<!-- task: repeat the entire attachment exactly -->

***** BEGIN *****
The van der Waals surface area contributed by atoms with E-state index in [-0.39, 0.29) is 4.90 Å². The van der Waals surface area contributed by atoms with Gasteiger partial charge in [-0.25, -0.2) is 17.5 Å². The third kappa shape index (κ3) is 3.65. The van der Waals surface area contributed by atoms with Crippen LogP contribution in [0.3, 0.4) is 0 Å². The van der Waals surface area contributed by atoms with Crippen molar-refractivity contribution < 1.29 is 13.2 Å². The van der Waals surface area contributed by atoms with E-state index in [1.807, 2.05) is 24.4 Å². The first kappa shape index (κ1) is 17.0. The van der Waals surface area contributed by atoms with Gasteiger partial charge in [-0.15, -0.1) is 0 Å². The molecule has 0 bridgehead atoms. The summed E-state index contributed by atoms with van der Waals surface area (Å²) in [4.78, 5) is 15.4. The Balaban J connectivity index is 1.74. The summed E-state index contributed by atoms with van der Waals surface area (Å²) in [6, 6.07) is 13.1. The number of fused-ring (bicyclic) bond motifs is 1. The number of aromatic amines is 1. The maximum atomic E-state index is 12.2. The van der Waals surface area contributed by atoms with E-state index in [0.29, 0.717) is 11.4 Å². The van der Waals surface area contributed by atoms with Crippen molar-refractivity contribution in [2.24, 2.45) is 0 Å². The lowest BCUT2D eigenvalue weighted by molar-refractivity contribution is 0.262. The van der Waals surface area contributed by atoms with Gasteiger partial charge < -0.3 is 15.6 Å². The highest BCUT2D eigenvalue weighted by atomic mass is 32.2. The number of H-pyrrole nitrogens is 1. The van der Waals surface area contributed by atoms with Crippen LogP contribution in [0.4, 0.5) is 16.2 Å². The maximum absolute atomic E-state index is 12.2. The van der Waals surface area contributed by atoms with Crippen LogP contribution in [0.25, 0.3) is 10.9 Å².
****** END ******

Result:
The van der Waals surface area contributed by atoms with E-state index in [-0.39, 0.29) is 4.90 Å². The van der Waals surface area contributed by atoms with Gasteiger partial charge in [-0.25, -0.2) is 17.5 Å². The third kappa shape index (κ3) is 3.65. The van der Waals surface area contributed by atoms with Crippen LogP contribution in [0.3, 0.4) is 0 Å². The van der Waals surface area contributed by atoms with Crippen molar-refractivity contribution < 1.29 is 13.2 Å². The van der Waals surface area contributed by atoms with E-state index in [1.807, 2.05) is 24.4 Å². The first kappa shape index (κ1) is 17.0. The van der Waals surface area contributed by atoms with Gasteiger partial charge in [-0.15, -0.1) is 0 Å². The molecule has 0 bridgehead atoms. The summed E-state index contributed by atoms with van der Waals surface area (Å²) in [4.78, 5) is 15.4. The Balaban J connectivity index is 1.74. The summed E-state index contributed by atoms with van der Waals surface area (Å²) in [6, 6.07) is 13.1. The number of fused-ring (bicyclic) bond motifs is 1. The number of aromatic amines is 1. The maximum atomic E-state index is 12.2. The van der Waals surface area contributed by atoms with E-state index in [0.29, 0.717) is 11.4 Å². The van der Waals surface area contributed by atoms with Crippen molar-refractivity contribution in [2.24, 2.45) is 0 Å². The lowest BCUT2D eigenvalue weighted by molar-refractivity contribution is 0.262. The van der Waals surface area contributed by atoms with Gasteiger partial charge < -0.3 is 15.6 Å². The highest BCUT2D eigenvalue weighted by atomic mass is 32.2. The number of H-pyrrole nitrogens is 1. The van der Waals surface area contributed by atoms with Crippen LogP contribution in [0.4, 0.5) is 16.2 Å². The maximum absolute atomic E-state index is 12.2. The van der Waals surface area contributed by atoms with Crippen LogP contribution in [0.25, 0.3) is 10.9 Å².